In addition to the Marshallese, a growing number of families have migrated over from the Federated States of Micronesia — Chuuk, Pohnpei, Koshrae and Yap — under the 1986 Compact of Free Association, a treaty that allows residents of the Marshall Islands, FSM and Palau to enter the U.S. visa-free and without limitation, in exchange for U.S. military presence in those places.
COFA migrants have settled in Hawaii and Guam and on the mainland in states like California, Oregon, Washington and Arkansas.
In Springdale, the adjustment in the classroom remains a challenge.
Math and English literacy among Marshallese students trailed other student groups between 2007 and 2011, according to Springdale’s 2013 grant application for federal funding. Federal data from 2015-16 also shows that Pacific Islanders in Springdale comprise just 3 percent of gifted and talented enrollment and made up a fourth of all students held back a grade level.
Pacific Islanders also showed low enrollment in STEM classes like calculus, chemistry or physics, and represented just 6 percent of SAT or ACT participation district-wide in 2015-16.
Many Pacific Islander students in Springdale have come to the U.S. recently, some without their parents to live with relatives in hopes for a better future. Other students were born here and have never been to their parents’ homeland: they haven’t been swimming in the ocean, tasted breadfruit or breathed in the salty air back on the islands.
One of the main challenges for newer arrivals is adjusting to the structure of an American school day, say administrators.
In the Marshall Islands, “if you’re late, you’re late,” Jerry, the Marshallese liaison, said. “We don’t call your parents. As long as you show up, you’re good. School was for fun in the islands. If you’re late and you’re missing a lot of school, they don’t call your parents and they don’t look for you.”
There is also a significant language gap, something the schools here first experienced with the wave of Hispanic immigrants in the late 1990s. Just 30 years ago, the school district was 98 percent Caucasian. Today, Hispanic students comprise 47 percent and white students 34.5 percent of the total K-12 enrollment. Forty-three languages are now spoken in the schools.
Signage in schools reflects that language diversity. Posters asking “Are you being hurt?” or “Please ring bell for entrance” are displayed in English, Spanish and Marshallese. A row of colorful clocks outside an ELL classroom shows what time it is in the Marshall Islands, in addition to other places like Mexico, El Salvador and Myanmar.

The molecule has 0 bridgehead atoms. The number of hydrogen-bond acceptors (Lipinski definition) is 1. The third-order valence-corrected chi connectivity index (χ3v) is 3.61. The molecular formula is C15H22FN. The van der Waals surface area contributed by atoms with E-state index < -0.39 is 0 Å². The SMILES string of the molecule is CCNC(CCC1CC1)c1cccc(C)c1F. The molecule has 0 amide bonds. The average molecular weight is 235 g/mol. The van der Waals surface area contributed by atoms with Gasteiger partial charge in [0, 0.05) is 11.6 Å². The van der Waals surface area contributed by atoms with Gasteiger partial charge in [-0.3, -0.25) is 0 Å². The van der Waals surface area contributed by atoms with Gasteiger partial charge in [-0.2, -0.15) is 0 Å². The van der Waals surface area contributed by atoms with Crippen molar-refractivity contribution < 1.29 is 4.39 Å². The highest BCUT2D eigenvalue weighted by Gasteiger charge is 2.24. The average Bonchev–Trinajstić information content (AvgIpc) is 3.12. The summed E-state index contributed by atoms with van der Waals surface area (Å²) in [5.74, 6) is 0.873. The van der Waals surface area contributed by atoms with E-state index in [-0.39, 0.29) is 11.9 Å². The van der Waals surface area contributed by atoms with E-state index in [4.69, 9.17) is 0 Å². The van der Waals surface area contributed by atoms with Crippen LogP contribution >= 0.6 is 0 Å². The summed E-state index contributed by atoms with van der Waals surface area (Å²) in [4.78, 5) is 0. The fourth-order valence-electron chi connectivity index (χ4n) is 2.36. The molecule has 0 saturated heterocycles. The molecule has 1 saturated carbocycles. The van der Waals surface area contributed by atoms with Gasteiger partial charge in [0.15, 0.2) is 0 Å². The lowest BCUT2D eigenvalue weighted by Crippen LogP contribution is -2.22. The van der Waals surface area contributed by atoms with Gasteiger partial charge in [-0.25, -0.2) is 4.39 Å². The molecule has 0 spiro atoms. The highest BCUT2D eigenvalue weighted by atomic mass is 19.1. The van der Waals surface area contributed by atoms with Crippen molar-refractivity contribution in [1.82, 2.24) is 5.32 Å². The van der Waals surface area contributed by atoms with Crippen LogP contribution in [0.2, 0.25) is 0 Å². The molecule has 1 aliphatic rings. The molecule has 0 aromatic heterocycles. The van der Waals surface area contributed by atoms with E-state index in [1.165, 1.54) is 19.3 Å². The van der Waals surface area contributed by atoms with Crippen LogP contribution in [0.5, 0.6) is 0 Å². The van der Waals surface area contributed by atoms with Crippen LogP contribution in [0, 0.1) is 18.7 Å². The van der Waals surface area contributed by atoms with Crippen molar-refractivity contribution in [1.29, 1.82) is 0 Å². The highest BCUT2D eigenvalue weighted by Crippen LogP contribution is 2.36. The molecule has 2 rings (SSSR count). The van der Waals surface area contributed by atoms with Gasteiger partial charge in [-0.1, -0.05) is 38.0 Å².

With 45 percent of the student body now English Language Learners, the school district is pouring more resources into ELL learning. Out of the total education budget of $220 million, the district now spends $4.7 million on ELL, according to Springdale schools spokesman Rick Schaeffer.
Jerry, an energetic 35-year-old mother with an infectious laugh, moved to Arkansas in 2010 by way of Honolulu, where she was a student at Leeward Community College.
As one of 12 Marshallese liaisons in the Springdale school system, Jerry divides her time between two schools with a high concentration of Marshallese students. She makes home visits, calls parents of absent kids, attends parent nights to facilitate translation and serves as a familiar resource to those in the community.
She also serves as a mentor to young Marshallese students at a pivotal point in their youth, sitting and having lunch with fifth-grade girls a couple times a week at Parson Hills Elementary to hear what’s on their minds.
Over a school lunch of pepperoni pizza, apple slices and chocolate milk in February, Jerry and three girls sat around a circular table in a large storage room off the main cafeteria.
They spoke in a mix of Marshallese and English about topics ranging from volleyball to reading to why one of the girls didn’t want to apply to be in the school’s gifted-and-talented program.
“They love it, they have someone to trust, and someone to talk to,” Jerry said. “They trust all the people here, but to understand the background, the culture and the language and why their parents are doing what they’re doing, that situation, I think (this) helps too.”
At other schools, administrators say they’re learning as much about Pacific Islander culture as their students are learning about the U.S.